Gov. Brian Kemp signed an executive order on March 16 to close all public elementary, secondary and post-secondary schools in Georgia through March 31.
Earlier this month, President Trump declared a national state of emergency, freeing up federal resources for a broad array of programs. The CDC in Atlanta has advised communities nationwide to combat the spread of the virus by encouraging people to practice “social distancing.” That means avoiding close contact with other people — especially face-to-face contact.
Social distancing, which includes avoiding even small crowds, is rapidly becoming the new normal. Many private businesses and organizations, as well as government entities, have changed their practices to limit people from close contact with each other.
The ultimate goal of keeping people apart is to “flatten the curve” of COVID-19 cases — slowing down the rate of new infections so people with the disease don’t overwhelm the health care system.
Given past diseases, what’s so different about COVID-19? It spreads fairly easily, and there are no specific medical treatments for it. And unlike with the flu, there is no vaccine for this virus yet. While most people who get the disease will have mild cases and recover, it’s particularly dangerous to older people and those with prior medical problems. And it may be more deadly than the flu, though much remains to be known about how it will act on a global scale.
Edwards, the commissioner for Athens-Clarke County, emphasized the potential danger during a Mayor and Commissioner emergency meeting on March 16. “We just want people to shelter in place,” Edwards said. “This ain’t a bad flu. This ain’t a hoax.”
For Dale, the abandoned streets and restaurants of Athens are reminiscent of the 2008 stock market crash, and the financial disaster that followed. Those times were frightening and uncertain, he said, but because the university remained open, Athens felt more insulated than other Georgia cities. To him, the current situation feels different.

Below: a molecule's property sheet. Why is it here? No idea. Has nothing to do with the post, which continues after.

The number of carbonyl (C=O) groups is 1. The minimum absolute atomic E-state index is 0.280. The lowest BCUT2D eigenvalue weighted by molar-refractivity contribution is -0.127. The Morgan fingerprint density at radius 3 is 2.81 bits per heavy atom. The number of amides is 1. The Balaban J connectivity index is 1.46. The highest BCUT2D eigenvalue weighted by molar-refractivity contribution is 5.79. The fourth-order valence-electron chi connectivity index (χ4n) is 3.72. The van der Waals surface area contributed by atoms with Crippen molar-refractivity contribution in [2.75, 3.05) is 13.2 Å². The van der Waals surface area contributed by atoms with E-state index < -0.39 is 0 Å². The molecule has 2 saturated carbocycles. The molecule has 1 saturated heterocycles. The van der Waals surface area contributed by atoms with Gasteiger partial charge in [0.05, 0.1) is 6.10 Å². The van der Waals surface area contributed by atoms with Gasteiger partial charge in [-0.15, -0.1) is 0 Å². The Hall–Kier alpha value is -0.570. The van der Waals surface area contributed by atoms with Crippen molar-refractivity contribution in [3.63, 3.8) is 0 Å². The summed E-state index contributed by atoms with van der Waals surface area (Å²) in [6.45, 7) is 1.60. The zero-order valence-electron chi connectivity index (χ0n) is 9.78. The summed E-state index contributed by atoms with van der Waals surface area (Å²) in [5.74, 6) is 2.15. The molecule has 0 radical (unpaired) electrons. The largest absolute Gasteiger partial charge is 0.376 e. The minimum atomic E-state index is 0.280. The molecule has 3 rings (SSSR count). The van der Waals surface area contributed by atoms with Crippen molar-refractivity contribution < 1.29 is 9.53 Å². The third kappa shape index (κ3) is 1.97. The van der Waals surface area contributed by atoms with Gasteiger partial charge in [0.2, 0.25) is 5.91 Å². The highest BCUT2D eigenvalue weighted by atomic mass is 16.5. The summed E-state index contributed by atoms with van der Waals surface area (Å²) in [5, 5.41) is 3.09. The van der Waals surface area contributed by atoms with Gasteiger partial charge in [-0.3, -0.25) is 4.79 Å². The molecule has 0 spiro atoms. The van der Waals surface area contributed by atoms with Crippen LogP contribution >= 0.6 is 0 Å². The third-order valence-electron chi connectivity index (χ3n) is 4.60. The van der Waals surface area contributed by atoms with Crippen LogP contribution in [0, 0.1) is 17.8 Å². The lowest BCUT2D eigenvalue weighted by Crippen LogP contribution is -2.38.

In his announcement Tuesday, Mayor Girtz said bars and restaurants will be required to limit the number of people on site to 10 or fewer (including staff), but he encouraged residents to continue to use curbside and delivery services to support local businesses.
“For them, every dollar matters,” Girtz said. “So the more business you give them . . . the more it’s going to contribute to our entire community.”
Three restaurants Dale has a hand in — The National, Condor Chocolates and Seabear Oyster Bar — are closed for the time being. His other restaurant, Maepole, is taking online orders only.
But the longer the restrictions are in place, the more difficult it will be to keep the doors open.
“There’s people who have money now, but in a couple months, this will probably land on their doorstep,” Dale said. “Nobody’s immune from this.”
Policymakers everywhere share similar fears. The spread of the new coronavirus has already devastated the international economy, and in this country the White House and Congress are seeking to fast-track measures to protect businesses, workers and families.
Georgia leaders are having the same urgent discussions.
Madeline Laguaite is a freelance journalist and a health and medical journalism graduate student at the University of Georgia. She is particularly interested in LGBTQ health and public health. She has a public/professional Twitter at @MLaguaite and a portfolio at www.madelinelaguaite.com.
Contributing to this report are Jillian Tracy, Andi Clements and Brittany Carter, journalism students at the University of Georgia who are enrolled in an introduction to health and medical journalism class for Spring 2020.